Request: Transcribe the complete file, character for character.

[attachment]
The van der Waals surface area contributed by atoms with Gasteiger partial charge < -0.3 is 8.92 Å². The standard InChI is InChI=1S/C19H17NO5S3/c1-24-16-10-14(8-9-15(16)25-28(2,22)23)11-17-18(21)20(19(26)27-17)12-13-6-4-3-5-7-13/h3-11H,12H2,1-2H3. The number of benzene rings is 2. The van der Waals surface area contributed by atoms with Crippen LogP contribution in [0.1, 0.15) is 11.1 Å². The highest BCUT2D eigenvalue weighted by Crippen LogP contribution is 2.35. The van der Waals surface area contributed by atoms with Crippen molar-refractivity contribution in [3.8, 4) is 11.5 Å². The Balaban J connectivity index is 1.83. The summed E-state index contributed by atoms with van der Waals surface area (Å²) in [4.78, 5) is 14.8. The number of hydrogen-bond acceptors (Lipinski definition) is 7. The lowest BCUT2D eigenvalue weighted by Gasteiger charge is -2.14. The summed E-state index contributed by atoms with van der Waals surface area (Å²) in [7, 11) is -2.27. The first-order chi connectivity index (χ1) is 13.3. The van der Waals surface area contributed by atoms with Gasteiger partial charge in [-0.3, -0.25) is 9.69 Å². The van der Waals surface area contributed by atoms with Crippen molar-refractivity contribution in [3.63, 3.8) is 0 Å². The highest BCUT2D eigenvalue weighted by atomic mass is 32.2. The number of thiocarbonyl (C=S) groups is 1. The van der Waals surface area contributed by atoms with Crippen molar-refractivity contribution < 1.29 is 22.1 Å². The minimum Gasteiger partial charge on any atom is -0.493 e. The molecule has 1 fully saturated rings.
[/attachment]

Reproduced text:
The van der Waals surface area contributed by atoms with Gasteiger partial charge < -0.3 is 8.92 Å². The standard InChI is InChI=1S/C19H17NO5S3/c1-24-16-10-14(8-9-15(16)25-28(2,22)23)11-17-18(21)20(19(26)27-17)12-13-6-4-3-5-7-13/h3-11H,12H2,1-2H3. The number of benzene rings is 2. The van der Waals surface area contributed by atoms with Crippen LogP contribution in [0.1, 0.15) is 11.1 Å². The highest BCUT2D eigenvalue weighted by Crippen LogP contribution is 2.35. The van der Waals surface area contributed by atoms with Crippen molar-refractivity contribution in [3.8, 4) is 11.5 Å². The Balaban J connectivity index is 1.83. The summed E-state index contributed by atoms with van der Waals surface area (Å²) in [4.78, 5) is 14.8. The number of hydrogen-bond acceptors (Lipinski definition) is 7. The lowest BCUT2D eigenvalue weighted by Gasteiger charge is -2.14. The summed E-state index contributed by atoms with van der Waals surface area (Å²) in [7, 11) is -2.27. The first-order chi connectivity index (χ1) is 13.3. The van der Waals surface area contributed by atoms with Gasteiger partial charge in [-0.3, -0.25) is 9.69 Å². The van der Waals surface area contributed by atoms with Crippen molar-refractivity contribution in [3.63, 3.8) is 0 Å². The highest BCUT2D eigenvalue weighted by atomic mass is 32.2. The number of thiocarbonyl (C=S) groups is 1. The van der Waals surface area contributed by atoms with Crippen molar-refractivity contribution < 1.29 is 22.1 Å². The minimum Gasteiger partial charge on any atom is -0.493 e. The molecule has 1 fully saturated rings.